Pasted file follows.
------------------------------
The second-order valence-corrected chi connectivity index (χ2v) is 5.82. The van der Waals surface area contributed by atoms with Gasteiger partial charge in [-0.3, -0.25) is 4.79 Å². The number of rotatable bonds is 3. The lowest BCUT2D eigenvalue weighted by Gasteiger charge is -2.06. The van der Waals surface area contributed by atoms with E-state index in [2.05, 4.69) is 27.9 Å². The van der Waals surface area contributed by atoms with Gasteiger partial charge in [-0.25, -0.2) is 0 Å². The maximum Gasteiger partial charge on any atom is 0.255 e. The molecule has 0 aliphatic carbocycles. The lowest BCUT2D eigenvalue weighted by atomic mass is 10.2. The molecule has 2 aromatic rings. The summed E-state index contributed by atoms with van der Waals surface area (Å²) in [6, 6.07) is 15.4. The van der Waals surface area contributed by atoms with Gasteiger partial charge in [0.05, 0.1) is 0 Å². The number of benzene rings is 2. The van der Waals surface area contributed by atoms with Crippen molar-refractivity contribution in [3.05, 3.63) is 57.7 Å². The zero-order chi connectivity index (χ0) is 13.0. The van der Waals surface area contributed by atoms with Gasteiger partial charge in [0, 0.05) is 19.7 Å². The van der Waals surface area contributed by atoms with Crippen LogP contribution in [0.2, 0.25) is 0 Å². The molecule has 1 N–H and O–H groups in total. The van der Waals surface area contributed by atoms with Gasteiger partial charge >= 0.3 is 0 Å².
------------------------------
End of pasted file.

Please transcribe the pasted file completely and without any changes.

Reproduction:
The second-order valence-corrected chi connectivity index (χ2v) is 5.82. The van der Waals surface area contributed by atoms with Gasteiger partial charge in [-0.3, -0.25) is 4.79 Å². The number of rotatable bonds is 3. The lowest BCUT2D eigenvalue weighted by Gasteiger charge is -2.06. The van der Waals surface area contributed by atoms with E-state index in [2.05, 4.69) is 27.9 Å². The van der Waals surface area contributed by atoms with Gasteiger partial charge in [-0.25, -0.2) is 0 Å². The maximum Gasteiger partial charge on any atom is 0.255 e. The molecule has 0 aliphatic carbocycles. The lowest BCUT2D eigenvalue weighted by atomic mass is 10.2. The molecule has 2 aromatic rings. The summed E-state index contributed by atoms with van der Waals surface area (Å²) in [6, 6.07) is 15.4. The van der Waals surface area contributed by atoms with Gasteiger partial charge in [0.05, 0.1) is 0 Å². The number of benzene rings is 2. The van der Waals surface area contributed by atoms with Crippen molar-refractivity contribution in [3.05, 3.63) is 57.7 Å². The zero-order chi connectivity index (χ0) is 13.0. The van der Waals surface area contributed by atoms with Gasteiger partial charge in [0, 0.05) is 19.7 Å². The van der Waals surface area contributed by atoms with Crippen LogP contribution in [0.2, 0.25) is 0 Å². The molecule has 1 N–H and O–H groups in total. The van der Waals surface area contributed by atoms with Gasteiger partial charge >= 0.3 is 0 Å².